You may think that telling your child that he or she is special is good for your child’s self-esteem, but in reality, you’re turning your children into MONSTERS. This, according to a study out of Ohio State that sought to examine why there are more narcissists in the United States than in other Western countries:
Parental overvaluation was the largest predictor of a child’s narcissism over time, but interestingly, it did not predict self-esteem. In other words, telling kids how exceptional they are doesn’t produce kids with good healthy self-esteem - it just makes them more narcissistic.
“People with high self-esteem think they’re as good as others, whereas narcissists think they’re better than others,” said co-author of the study Brad Bushman. “Children believe it when their parents tell them that they are more special than others. That may not be good for them or for society.”
In other words, the study seems to suggest that praising a child’s efforts gives them high self-esteem, but telling the child that he or she is special snowflake fosters narcissism, which is perfectly in line with how I parent:
“Great job kiddo on your art project. It’s beautiful! But THAT DOESN’T MAKE YOU BETTER THAN ANYONE ELSE, YOU LITTLE SHIT. You think you’re special because you can glue bottle caps to poster board? WELL, YOU’RE NOT. You’re just like everyone else, son. And you better fucking remember it.”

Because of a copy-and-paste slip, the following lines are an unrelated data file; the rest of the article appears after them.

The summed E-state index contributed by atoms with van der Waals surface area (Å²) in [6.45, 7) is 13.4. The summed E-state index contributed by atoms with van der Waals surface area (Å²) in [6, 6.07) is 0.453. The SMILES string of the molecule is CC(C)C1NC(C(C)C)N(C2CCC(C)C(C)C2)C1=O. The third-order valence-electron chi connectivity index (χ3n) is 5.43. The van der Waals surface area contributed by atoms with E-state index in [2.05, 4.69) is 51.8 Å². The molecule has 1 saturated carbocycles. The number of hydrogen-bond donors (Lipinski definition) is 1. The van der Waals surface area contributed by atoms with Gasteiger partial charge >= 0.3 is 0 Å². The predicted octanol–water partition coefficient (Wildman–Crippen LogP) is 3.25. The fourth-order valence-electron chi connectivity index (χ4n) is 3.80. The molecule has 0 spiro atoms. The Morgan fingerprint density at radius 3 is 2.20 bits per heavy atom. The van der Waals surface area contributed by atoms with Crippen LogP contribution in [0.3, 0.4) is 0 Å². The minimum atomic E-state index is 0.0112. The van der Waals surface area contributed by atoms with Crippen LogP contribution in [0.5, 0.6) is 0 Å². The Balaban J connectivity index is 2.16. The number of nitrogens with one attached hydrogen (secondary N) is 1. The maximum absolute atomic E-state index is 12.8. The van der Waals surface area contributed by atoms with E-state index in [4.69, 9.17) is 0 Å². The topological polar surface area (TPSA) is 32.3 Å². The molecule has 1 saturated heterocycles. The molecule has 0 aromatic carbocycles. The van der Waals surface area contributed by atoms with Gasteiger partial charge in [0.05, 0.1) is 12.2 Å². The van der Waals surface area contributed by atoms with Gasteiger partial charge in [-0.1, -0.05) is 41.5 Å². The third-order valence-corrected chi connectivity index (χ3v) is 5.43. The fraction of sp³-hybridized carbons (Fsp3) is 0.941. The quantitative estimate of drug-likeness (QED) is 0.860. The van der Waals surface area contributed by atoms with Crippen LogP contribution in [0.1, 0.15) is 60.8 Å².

The good news is, parenting is only responsible for half of the narcissism equation. The other half is genetic, which means that, if you’re a smug asshole, your child will probably be a smug asshole, too. Unless you nip that in the bud early by reinforcing the message that your child is a nobody who will grow up to be nothing.
If your child is genetically predisposed to narcissism, it’s all the more important not to falsely inflate his or her sense of worth, but instead to be more down-to-earth about congratulations, and more reserved about praise.
That’s what I said, right?